Originally, the Central Division courts were to be situated in the three countries that filed the greatest number of patents within their borders: France, Germany and the UK.

UPC’s Court of Appeals

However, Luxembourg, a country that files only a small number of patents each year, was selected to house the UPC’s Court of Appeals.

Given this, there can be little reservation about Ireland’s capacity to host one of the Central Division courts. 

The Italian government has already made an appeal to the preparatory committee for Milan to fill the Central Division court initially assigned to London.

Yet Ireland’s pharmaceutical exports are one third larger than Italy’s, and its pharmaceutical production is the same as the UK, making Ireland far more qualified to house this court.

In fact, 10% of all patents filed by Irish businesses and individuals last year were in the pharmaceutical sector, according to the European Patent Office (EPO).

Carol Plunket, consultant and IP strategist at William Fry, believes Ireland’s strong record in these sectors makes it an ideal location for a Central Division of the UPC.

"With the strength of our pharmaceutical, life sciences and medtech industries, Ireland is at the forefront of innovation in medical technology. It makes perfect sense for Ireland to look to establish the Central Division court here.

"From an economic standpoint especially, it is a no-brainer.”


Irish patent attorney Anna Hally of the law firm Hanna Moore & Curley agrees: “In view of the country’s well-established international reputation in the life sciences and pharmaceutical sectors, Ireland should absolutely be considered as host to a Central Division court.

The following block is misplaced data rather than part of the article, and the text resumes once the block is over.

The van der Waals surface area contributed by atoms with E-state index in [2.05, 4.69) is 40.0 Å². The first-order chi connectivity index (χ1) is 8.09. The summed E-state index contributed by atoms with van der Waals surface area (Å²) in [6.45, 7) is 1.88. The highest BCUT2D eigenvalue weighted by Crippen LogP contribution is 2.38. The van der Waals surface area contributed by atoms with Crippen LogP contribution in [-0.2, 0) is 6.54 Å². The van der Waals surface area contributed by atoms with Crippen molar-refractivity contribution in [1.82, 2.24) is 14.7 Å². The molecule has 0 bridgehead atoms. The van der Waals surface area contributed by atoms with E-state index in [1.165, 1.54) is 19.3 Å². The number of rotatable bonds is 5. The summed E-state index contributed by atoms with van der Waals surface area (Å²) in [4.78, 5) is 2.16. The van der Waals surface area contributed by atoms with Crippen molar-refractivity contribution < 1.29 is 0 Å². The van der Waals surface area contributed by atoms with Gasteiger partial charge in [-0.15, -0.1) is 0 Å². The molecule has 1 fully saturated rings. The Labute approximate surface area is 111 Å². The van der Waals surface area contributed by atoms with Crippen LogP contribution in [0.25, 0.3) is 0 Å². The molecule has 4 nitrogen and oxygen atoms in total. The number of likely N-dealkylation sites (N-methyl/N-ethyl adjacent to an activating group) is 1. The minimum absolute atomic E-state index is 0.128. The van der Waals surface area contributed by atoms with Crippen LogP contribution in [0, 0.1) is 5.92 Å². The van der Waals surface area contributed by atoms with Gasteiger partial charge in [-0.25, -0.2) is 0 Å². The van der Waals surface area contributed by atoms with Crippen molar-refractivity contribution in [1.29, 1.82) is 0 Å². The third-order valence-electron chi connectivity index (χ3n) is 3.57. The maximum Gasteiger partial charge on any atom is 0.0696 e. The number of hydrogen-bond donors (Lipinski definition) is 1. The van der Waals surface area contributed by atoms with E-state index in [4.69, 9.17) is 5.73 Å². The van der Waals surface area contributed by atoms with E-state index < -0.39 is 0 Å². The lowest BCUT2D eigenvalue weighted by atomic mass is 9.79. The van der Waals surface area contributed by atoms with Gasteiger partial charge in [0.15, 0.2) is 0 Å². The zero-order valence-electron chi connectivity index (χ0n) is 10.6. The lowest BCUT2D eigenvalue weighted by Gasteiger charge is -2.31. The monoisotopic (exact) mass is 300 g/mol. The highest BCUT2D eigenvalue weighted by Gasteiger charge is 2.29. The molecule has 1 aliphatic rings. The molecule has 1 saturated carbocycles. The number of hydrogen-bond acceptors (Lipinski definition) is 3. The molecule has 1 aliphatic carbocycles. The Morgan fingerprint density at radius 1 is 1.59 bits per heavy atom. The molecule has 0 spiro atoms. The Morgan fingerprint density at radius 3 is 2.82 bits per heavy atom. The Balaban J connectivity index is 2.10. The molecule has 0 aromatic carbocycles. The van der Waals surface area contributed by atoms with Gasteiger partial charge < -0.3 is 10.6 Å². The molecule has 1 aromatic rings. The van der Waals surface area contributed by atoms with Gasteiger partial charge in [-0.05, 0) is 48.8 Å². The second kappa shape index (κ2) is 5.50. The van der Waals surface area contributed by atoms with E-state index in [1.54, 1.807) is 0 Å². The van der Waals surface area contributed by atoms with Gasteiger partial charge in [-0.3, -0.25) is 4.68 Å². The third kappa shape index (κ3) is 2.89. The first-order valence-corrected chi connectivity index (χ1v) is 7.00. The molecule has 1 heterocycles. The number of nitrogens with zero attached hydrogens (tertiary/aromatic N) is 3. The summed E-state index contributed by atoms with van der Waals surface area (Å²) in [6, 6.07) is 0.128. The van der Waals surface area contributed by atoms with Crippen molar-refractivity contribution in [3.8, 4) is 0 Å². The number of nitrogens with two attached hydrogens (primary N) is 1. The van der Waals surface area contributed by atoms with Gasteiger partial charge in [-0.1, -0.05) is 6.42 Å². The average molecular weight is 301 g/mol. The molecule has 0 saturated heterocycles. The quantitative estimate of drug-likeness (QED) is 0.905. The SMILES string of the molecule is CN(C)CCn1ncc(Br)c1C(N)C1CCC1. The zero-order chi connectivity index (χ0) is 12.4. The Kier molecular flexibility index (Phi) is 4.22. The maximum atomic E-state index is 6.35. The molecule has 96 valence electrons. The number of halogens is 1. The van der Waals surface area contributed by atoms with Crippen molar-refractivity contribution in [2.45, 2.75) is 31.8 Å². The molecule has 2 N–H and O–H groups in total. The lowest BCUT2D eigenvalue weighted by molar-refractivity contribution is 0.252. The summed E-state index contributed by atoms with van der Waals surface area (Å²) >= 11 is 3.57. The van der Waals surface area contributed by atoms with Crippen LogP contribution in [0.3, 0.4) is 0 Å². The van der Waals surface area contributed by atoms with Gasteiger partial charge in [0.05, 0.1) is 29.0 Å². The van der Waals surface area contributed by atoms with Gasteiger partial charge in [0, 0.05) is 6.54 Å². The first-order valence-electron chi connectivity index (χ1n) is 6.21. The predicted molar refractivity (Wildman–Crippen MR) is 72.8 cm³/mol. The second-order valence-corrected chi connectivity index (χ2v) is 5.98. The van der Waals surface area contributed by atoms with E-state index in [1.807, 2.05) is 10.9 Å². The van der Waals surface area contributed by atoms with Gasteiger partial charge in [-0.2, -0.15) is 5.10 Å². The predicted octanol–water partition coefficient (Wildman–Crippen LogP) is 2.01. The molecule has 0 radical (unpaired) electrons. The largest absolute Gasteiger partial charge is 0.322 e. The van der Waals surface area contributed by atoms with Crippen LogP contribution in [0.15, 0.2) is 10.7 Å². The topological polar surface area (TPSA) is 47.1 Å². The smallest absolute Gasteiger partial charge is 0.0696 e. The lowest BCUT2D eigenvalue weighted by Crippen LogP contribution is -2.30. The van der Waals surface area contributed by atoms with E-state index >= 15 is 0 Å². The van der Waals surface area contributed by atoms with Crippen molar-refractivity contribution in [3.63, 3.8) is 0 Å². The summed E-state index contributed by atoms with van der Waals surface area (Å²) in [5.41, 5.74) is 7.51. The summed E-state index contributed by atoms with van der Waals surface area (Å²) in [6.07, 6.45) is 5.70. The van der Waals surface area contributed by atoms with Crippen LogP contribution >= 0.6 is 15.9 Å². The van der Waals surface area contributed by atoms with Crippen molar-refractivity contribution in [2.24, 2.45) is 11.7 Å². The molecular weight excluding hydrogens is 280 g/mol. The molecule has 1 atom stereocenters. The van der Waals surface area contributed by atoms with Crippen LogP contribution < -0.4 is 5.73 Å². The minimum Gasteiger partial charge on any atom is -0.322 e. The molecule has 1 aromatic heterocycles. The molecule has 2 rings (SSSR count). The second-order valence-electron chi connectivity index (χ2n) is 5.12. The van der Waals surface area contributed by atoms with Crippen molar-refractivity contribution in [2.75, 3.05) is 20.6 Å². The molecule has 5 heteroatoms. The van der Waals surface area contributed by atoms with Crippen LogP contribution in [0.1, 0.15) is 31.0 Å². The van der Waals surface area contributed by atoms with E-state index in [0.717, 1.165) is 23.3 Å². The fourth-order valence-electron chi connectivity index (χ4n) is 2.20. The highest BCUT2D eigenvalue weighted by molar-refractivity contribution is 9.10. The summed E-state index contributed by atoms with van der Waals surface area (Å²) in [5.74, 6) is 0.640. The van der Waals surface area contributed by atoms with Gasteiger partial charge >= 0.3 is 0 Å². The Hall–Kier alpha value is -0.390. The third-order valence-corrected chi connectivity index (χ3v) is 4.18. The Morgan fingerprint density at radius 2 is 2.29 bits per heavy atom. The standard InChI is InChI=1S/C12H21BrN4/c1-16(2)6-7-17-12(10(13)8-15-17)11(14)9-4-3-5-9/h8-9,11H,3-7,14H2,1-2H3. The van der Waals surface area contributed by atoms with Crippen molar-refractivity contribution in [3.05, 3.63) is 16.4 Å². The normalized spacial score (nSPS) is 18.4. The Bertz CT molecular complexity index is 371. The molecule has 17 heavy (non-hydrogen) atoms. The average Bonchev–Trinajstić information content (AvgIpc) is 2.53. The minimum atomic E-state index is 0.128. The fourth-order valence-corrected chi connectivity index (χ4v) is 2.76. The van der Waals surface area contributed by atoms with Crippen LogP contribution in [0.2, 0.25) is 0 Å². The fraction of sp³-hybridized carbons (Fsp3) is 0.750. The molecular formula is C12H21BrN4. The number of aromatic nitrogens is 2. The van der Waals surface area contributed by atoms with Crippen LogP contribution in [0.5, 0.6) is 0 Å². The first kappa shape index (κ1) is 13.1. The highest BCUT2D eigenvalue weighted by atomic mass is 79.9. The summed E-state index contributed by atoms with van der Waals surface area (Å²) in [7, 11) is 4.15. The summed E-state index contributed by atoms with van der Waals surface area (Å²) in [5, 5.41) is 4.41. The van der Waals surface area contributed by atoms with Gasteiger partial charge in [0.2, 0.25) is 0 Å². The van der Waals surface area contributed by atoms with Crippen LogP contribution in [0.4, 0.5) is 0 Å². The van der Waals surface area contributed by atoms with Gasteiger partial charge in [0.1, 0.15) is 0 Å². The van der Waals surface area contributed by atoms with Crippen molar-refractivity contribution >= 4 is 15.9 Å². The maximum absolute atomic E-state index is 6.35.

"Time is of the essence!”

John Whelan, partner and head of IP practice at A&L Goodbody, concurs: “Ireland's Commercial Court has already for many years been handling high-end patent litigation in the pharmaceutical and life sciences sectors, with Irish litigation often playing a pivotal role in a wider pan-European patent litigation strategy. 

"This, coupled with the fact that in recent years there have been significant appointments of very strong IP practitioners as judges to the Irish courts, makes Ireland an excellent environment for a Central Division court,” said Whelan.

Irish Senator Eugene Murphy believes that Ireland must apply to host this court.

He said: “Ireland should always seek to bring jobs and economic opportunity to our shores. Hosting a Central Division of the UPC in the West of Ireland would be a great way to do that.”

Italy is the only country to formally state its desire to host this Central Division court, but multiple sources report that the Netherlands and France are also interested. 

We have yet to see any concrete action from the Irish government, but they must step up and offer Ireland as the most appropriate site.

Ireland might be geographically located on the periphery of Europe, but politically, technologically and economically we are at its centre.

With the UK’s exit, Ireland will be the only common law, English-speaking country in the EU.

Ireland has a strong reputation across Europe and the world for judicial integrity and proficiency.

So, when the opportunity to host a major EU institution comes up, we must pursue it in every way possible and prove that Ireland is the perfect candidate.

Gerald Padian and Adam Mullooly
Gerald Padian is director and Adam Mullooly an analyst at Atlantic IP Services
Gerald Padian is director and Adam Mullooly (pictured) an analyst at Atlantic IP Services